In 2007, an ill-advised
“Earthdreams” marketing concept
disguised a lack of sponsorship
and coincided with a dip in form,
and things were worse in ’08 as the
team slipped down the grid. However,
there was light at the end of the
tunnel: Ross Brawn had been
engaged as team principal and was
already planning for a 2009 revival...
BAR’s engine supplier
Honda took over the
reins in ’06 and finally
managed to win a race
– that year’s Hungarian
GP with Jenson Button
(LEFT) – but wouldn’t
come close again in
two more seasons.
When Brawn morphed
into Mercedes GP, with
all the extra resource
that came with factory
status, it was not
business as usual. Best
20 10 results were
three third places for
Nico Rosberg (LEFT). L o r
rawn GP was in existence for just one
season in 2009 – in the course of which the
team won the Formula 1 Drivers’ and
Constructors’ World Championships. It was
an extraordinary episode in F1 history.
Organizational wizard Ross Brawn joined
the ailing Honda team in 2008 (see below)
and abandoned work on the existing car
– the awful RA108, which drivers Rubens
Barrichello and Jenson Button somehow
cajoled to ninth in the Constructors’ points
– to concentrate on an all-new RA109.
Then, Dec. 5, came the bombshell.
Amid a deepening economic crisis the
Honda board had got cold feet on its F1
spend and agreed a complete withdrawal.
A shocked Button heard the news while
waiting for his bags at an airport.
There followed some frantic negotiation
between Brawn, team CEO Nick Fry and
Tokyo. Brawn and Fry’s argument was
that it would cost a huge amount to
close the doors and fire everyone. As
negotiations continued on possible
buyers, Honda continued to pump in cash
and the team got on with building the car.
The challenge was sourcing an engine.
In the end Mercedes’ partner team
McLaren agreed that Stuttgart could
supply the troubled outfit. Meanwhile Brawn
trimmed staff levels in search of economies.
Finally, March 5, 2009, just 22 days
before the first grand prix in Melbourne, a
Brawn. When the white BGP001 first took
to the track at a Barcelona test, Button
began to set extraordinary lap times – and
the team knew it had a potential winner.
In Australia, Brawn survived a scare
when rivals protested the double diffuser
concept. The FIA declared it legal, but it was
too late for others to copy it effectively.
Button and Barrichello were unstoppable
in the early races, with Jenson winning six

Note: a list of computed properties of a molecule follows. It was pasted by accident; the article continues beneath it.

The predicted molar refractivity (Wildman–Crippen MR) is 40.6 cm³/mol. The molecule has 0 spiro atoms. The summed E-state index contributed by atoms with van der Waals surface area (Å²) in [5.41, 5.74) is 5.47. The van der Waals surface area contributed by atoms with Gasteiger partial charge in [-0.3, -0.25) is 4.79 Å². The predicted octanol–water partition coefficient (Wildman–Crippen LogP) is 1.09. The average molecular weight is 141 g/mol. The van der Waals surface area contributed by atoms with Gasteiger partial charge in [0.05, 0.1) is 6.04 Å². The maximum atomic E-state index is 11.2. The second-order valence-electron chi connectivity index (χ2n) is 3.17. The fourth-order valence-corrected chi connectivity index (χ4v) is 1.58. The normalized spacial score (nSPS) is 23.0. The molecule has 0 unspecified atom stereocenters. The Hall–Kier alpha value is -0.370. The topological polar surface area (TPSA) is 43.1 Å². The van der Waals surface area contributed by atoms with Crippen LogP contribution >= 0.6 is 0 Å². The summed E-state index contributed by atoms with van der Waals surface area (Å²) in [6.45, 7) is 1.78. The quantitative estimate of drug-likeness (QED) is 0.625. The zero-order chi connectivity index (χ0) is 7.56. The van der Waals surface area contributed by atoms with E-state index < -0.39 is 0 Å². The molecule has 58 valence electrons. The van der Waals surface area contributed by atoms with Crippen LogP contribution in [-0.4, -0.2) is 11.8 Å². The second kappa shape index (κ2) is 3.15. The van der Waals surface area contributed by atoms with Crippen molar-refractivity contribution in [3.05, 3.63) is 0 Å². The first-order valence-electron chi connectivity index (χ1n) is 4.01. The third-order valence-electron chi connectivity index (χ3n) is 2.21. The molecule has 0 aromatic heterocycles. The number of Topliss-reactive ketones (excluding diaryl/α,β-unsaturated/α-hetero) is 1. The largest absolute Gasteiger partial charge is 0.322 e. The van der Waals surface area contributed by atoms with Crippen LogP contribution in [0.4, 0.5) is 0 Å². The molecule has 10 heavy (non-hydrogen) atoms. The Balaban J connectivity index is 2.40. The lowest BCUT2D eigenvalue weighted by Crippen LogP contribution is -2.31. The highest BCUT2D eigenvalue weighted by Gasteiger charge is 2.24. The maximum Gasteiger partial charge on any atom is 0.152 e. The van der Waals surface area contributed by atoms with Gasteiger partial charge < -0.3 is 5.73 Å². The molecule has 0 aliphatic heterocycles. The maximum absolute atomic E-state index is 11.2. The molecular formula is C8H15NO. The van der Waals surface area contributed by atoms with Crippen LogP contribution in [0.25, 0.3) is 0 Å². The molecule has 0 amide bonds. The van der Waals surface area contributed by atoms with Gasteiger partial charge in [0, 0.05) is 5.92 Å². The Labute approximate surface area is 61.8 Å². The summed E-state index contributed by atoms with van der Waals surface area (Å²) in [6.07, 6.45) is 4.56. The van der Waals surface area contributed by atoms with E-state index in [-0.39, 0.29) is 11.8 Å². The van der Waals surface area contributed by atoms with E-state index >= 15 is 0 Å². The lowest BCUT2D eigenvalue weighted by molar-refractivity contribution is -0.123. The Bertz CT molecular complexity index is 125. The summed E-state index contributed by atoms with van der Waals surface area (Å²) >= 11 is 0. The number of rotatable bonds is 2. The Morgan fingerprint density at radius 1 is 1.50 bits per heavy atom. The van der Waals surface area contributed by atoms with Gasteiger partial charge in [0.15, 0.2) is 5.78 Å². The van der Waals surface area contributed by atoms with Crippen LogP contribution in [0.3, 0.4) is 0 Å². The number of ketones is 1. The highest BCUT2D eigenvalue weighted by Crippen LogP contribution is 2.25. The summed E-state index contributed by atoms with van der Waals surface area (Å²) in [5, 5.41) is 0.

of the first seven grands prix. But Red Bull
Racing was rapidly developing its car, and a
lack of resources – in relative terms – made
it much harder for Brawn to stay ahead.
While Rubens grabbed two late-season
wins, Button failed to add another after his
sixth in Istanbul in early June, taking only
a second and a third in the last 10 races.
But his early form proved enough, and he
took the title in Brazil with a race to go.
Behind the scenes, Mercedes decided to
return with a full factory team. Unable to
pursue that with current partners McLaren,
it saw Brawn as the perfect opportunity.
On Nov. 16th, 2009, it was confirmed
that Brawn would become Mercedes GP.
The package, including 2010 drivers
Nico Rosberg and an unretired Michael
Schumacher, plus Ross Brawn still at the
organizational helm, looked awesome. But
it took four years, Lewis Hamilton and a
change of engine rules for everything to fall
into place for the rebooted Silver Arrows...
management buyout was confirmed – and
the team was now Brawn GP.
What generous McLaren didn’t predict
was the potential of a car that was designed
as the 2009 Honda. The team exploited a
loophole in the regulations that allowed for
the concept of the “double diffuser,” which
generated huge levels of downforce. Some
say the idea came from a Honda engineer
in Japan, others that it emanated from
Honda’s backmarker Super Aguri “B team,”
and was taken by a departing staffer to
Toyota and its customer team Williams.
Toyota and Williams did pursue similar
concepts, but nowhere near as well as
After selling Brawn
GP to Mercedes-Benz at the end of
2009, Brawn stayed
on as team principal
with Mercedes GP,
but left at the end of
2013 after failing to
agree on his future
role with the team.
The structure he’d
put in place led to a
Formula 1 Drivers’
for Lewis Hamilton
and the Stuttgart
marque in ’ 14.
Brawn GP’s double championship-winning single season of Formula 1 in 2009 is now
the stuff of legend. and tenuous as it is, Tyrrell Racing’s ultimate demise in ’ 98 is linked.